The CAM standard can’t be mastered overnight and won’t be required any time soon. Auditors of large accelerated filers will not be required to adopt CAM changes until audits of fiscal years ending on or after June 30, 2019—with audits of all remaining filers to adopt CAM changes for fiscal years ending on or after December 15, 2020.

By contrast, all the other changes will apply to audits of fiscal years ending on or after December 15, 2017.  That mean, essentially that auditors must work on this immediately, since most companies they are working with right now have fiscal years ending December 31, 2017. (According to Audit Analytics, 71 percent of public companies have a fiscal year ending December 31.)

So now is the time to prepare for the changes! In its above-cited report on the new rule, NACD prepared questions for directors to ask, along with related resources.

Questions for Boards

  • For which fiscal year will our auditor first be required to report on CAMs?
  • What areas during the audit do we anticipate our auditor will find challenging, subjective, or complex—and how can we preemptively address those concerns?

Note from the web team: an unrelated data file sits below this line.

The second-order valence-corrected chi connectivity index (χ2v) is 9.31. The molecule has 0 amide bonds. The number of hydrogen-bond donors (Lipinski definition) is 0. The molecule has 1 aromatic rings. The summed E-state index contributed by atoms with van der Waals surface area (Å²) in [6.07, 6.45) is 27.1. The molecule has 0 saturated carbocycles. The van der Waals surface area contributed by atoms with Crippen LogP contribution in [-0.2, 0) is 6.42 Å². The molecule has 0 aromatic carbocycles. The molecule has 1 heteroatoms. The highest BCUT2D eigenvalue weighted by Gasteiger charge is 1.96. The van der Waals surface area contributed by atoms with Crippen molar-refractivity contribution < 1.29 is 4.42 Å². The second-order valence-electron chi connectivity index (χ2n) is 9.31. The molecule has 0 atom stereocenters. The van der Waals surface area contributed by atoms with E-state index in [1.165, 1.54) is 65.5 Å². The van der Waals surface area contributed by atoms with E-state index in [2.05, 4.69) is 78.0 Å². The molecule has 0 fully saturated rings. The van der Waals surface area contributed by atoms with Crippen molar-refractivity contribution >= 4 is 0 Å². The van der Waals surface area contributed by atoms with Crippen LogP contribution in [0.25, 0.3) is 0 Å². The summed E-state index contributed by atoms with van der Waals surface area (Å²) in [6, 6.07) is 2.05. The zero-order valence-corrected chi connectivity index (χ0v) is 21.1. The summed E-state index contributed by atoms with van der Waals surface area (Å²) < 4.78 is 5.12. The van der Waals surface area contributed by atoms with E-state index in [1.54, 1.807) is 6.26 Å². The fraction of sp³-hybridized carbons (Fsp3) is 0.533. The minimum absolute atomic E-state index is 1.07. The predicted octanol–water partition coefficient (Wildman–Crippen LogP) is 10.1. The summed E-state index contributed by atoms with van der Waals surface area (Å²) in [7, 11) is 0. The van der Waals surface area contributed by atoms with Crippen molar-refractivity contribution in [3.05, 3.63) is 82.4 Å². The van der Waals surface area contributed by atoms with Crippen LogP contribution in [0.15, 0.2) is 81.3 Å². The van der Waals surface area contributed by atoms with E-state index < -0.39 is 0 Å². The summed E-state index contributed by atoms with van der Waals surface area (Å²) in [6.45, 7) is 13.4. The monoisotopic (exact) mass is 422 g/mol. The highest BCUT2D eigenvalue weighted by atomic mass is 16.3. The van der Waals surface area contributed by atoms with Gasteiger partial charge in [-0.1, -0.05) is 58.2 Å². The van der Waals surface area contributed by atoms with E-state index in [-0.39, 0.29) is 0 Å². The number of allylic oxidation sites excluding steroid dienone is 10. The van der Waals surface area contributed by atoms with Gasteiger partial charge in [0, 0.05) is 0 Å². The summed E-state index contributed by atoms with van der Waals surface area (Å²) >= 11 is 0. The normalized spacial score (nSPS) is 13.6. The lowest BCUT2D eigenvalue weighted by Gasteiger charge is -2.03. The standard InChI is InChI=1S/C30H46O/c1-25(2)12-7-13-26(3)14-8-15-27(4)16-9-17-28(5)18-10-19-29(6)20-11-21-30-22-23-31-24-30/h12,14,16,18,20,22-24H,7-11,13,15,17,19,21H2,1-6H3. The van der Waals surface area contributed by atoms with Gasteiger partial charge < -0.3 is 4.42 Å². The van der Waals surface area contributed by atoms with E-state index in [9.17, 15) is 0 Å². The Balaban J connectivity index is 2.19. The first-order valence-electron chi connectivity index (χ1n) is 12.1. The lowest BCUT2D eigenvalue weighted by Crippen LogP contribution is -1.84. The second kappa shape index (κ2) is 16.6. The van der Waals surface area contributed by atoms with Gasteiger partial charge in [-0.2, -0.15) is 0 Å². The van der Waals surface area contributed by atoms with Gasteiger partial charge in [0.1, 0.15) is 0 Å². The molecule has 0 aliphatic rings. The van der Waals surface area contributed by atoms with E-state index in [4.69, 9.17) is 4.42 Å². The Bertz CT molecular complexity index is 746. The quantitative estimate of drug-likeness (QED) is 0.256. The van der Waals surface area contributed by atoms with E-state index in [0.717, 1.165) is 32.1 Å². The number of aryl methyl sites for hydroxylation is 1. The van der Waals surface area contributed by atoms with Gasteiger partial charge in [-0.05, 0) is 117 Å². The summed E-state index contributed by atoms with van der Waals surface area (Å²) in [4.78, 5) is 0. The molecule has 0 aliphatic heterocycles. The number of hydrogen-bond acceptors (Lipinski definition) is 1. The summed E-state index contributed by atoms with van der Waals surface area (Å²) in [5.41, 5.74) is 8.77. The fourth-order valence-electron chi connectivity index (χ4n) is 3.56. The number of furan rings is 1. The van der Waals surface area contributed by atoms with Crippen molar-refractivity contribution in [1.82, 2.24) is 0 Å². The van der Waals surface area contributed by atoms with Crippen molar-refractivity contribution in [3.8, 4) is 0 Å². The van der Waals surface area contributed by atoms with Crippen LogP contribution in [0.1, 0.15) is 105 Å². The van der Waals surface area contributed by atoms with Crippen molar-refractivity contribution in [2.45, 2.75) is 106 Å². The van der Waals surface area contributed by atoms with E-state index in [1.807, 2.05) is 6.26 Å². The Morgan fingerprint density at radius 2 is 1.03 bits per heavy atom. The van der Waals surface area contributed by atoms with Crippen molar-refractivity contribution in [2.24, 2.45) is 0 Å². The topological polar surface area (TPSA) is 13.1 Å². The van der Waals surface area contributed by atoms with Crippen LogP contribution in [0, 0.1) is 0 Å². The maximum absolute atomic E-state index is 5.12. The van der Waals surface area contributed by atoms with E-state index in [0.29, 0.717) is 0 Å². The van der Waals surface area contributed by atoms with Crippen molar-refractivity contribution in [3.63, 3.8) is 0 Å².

• How will the auditor’s insights in the newly expanded report affect our ongoing work as we prepare the audit committee report for the proxy and review risk disclosures in the annual report on Form 10-K?
  • How will it shape our meeting with auditors, who themselves have extensive standards for their communications with audit committees?
  • How might our company need to adjust our year-end reporting calendar in order to file the 10-K on time?

NACD Resources: See NACD’s commentary on this topic to the PCAOB in the Corporate Governance Standards Resource Center, and visit NACD’s Audit Committee Resource Center for a repository of content related to leading practices for the audit committee. Register for the KPMG webinar “What You Need to Know About the New Auditor Reporting Model” on Thursday, November 9, and review the Center for Audit Quality’s recent alert “The Auditor’s Report—New Requirements for 2017.”

Why You Should Care About Climate-Competent Boards

Vanguard Group CEO William F. McNabb III just tipped the list. The world’s top three asset managers—Blackrock, Vanguard, and State Street Corp.—are now calling the companies that they invest in to adopt climate risk disclosure.

Veena Ramani